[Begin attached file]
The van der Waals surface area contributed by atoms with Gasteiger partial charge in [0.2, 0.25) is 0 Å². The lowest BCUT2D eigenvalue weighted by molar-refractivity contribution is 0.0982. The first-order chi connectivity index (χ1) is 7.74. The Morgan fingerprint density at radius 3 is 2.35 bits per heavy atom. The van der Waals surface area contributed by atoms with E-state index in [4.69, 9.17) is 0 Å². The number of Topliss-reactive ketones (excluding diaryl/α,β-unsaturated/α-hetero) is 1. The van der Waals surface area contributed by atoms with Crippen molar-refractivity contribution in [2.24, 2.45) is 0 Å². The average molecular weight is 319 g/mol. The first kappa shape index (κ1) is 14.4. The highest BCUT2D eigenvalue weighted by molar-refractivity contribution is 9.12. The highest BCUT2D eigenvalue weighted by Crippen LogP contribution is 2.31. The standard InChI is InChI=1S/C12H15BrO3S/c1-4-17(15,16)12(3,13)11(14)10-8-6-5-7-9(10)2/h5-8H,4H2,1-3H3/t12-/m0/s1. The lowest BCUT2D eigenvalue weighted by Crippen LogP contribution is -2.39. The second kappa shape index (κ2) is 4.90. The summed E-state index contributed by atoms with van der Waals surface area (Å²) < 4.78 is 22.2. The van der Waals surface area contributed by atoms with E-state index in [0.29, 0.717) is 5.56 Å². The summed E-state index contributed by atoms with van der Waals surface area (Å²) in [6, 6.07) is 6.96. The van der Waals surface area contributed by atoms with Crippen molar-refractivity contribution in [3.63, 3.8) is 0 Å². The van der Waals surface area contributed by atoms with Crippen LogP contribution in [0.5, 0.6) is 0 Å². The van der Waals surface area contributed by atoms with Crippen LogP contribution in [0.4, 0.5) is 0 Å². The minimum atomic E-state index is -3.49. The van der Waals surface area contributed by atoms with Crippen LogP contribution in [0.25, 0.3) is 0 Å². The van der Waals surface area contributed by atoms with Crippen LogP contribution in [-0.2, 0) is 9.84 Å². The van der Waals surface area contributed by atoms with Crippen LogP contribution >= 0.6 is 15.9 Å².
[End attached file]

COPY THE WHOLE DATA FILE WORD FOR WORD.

The van der Waals surface area contributed by atoms with Gasteiger partial charge in [0.2, 0.25) is 0 Å². The lowest BCUT2D eigenvalue weighted by molar-refractivity contribution is 0.0982. The first-order chi connectivity index (χ1) is 7.74. The Morgan fingerprint density at radius 3 is 2.35 bits per heavy atom. The van der Waals surface area contributed by atoms with E-state index in [4.69, 9.17) is 0 Å². The number of Topliss-reactive ketones (excluding diaryl/α,β-unsaturated/α-hetero) is 1. The van der Waals surface area contributed by atoms with Crippen molar-refractivity contribution in [2.24, 2.45) is 0 Å². The average molecular weight is 319 g/mol. The first kappa shape index (κ1) is 14.4. The highest BCUT2D eigenvalue weighted by molar-refractivity contribution is 9.12. The highest BCUT2D eigenvalue weighted by Crippen LogP contribution is 2.31. The standard InChI is InChI=1S/C12H15BrO3S/c1-4-17(15,16)12(3,13)11(14)10-8-6-5-7-9(10)2/h5-8H,4H2,1-3H3/t12-/m0/s1. The lowest BCUT2D eigenvalue weighted by Crippen LogP contribution is -2.39. The second kappa shape index (κ2) is 4.90. The summed E-state index contributed by atoms with van der Waals surface area (Å²) < 4.78 is 22.2. The van der Waals surface area contributed by atoms with E-state index in [0.29, 0.717) is 5.56 Å². The summed E-state index contributed by atoms with van der Waals surface area (Å²) in [6, 6.07) is 6.96. The van der Waals surface area contributed by atoms with Crippen molar-refractivity contribution in [3.63, 3.8) is 0 Å². The van der Waals surface area contributed by atoms with Crippen LogP contribution in [0.5, 0.6) is 0 Å². The van der Waals surface area contributed by atoms with Crippen LogP contribution in [0.4, 0.5) is 0 Å². The minimum atomic E-state index is -3.49. The van der Waals surface area contributed by atoms with Crippen LogP contribution in [0.25, 0.3) is 0 Å². The van der Waals surface area contributed by atoms with Crippen LogP contribution in [-0.2, 0) is 9.84 Å². The van der Waals surface area contributed by atoms with Crippen LogP contribution >= 0.6 is 15.9 Å².